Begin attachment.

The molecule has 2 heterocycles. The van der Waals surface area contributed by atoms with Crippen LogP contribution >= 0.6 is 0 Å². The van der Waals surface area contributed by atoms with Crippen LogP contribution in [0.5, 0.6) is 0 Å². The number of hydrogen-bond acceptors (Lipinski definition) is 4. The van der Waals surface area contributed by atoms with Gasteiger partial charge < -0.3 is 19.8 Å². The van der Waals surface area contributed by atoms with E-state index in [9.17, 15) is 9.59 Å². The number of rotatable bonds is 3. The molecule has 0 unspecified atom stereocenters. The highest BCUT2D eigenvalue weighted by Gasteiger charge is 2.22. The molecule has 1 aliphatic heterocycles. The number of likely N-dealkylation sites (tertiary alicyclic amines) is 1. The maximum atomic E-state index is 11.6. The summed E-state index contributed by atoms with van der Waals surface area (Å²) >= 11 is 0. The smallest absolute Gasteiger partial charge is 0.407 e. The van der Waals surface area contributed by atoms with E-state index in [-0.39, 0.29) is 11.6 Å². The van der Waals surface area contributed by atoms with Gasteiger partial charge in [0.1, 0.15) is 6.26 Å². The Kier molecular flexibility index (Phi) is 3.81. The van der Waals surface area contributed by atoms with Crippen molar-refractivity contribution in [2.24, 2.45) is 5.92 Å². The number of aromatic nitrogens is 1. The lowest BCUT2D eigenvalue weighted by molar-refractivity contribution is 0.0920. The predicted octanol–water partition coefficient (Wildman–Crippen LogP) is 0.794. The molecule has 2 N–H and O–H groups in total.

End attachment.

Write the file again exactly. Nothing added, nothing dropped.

The molecule has 2 heterocycles. The van der Waals surface area contributed by atoms with Crippen LogP contribution >= 0.6 is 0 Å². The van der Waals surface area contributed by atoms with Crippen LogP contribution in [0.5, 0.6) is 0 Å². The number of hydrogen-bond acceptors (Lipinski definition) is 4. The van der Waals surface area contributed by atoms with Gasteiger partial charge < -0.3 is 19.8 Å². The van der Waals surface area contributed by atoms with E-state index in [9.17, 15) is 9.59 Å². The number of rotatable bonds is 3. The molecule has 0 unspecified atom stereocenters. The highest BCUT2D eigenvalue weighted by Gasteiger charge is 2.22. The molecule has 1 aliphatic heterocycles. The number of likely N-dealkylation sites (tertiary alicyclic amines) is 1. The maximum atomic E-state index is 11.6. The summed E-state index contributed by atoms with van der Waals surface area (Å²) >= 11 is 0. The smallest absolute Gasteiger partial charge is 0.407 e. The van der Waals surface area contributed by atoms with E-state index in [-0.39, 0.29) is 11.6 Å². The van der Waals surface area contributed by atoms with Gasteiger partial charge in [0.1, 0.15) is 6.26 Å². The Kier molecular flexibility index (Phi) is 3.81. The van der Waals surface area contributed by atoms with Crippen molar-refractivity contribution in [2.24, 2.45) is 5.92 Å². The number of aromatic nitrogens is 1. The lowest BCUT2D eigenvalue weighted by molar-refractivity contribution is 0.0920. The predicted octanol–water partition coefficient (Wildman–Crippen LogP) is 0.794. The molecule has 2 N–H and O–H groups in total.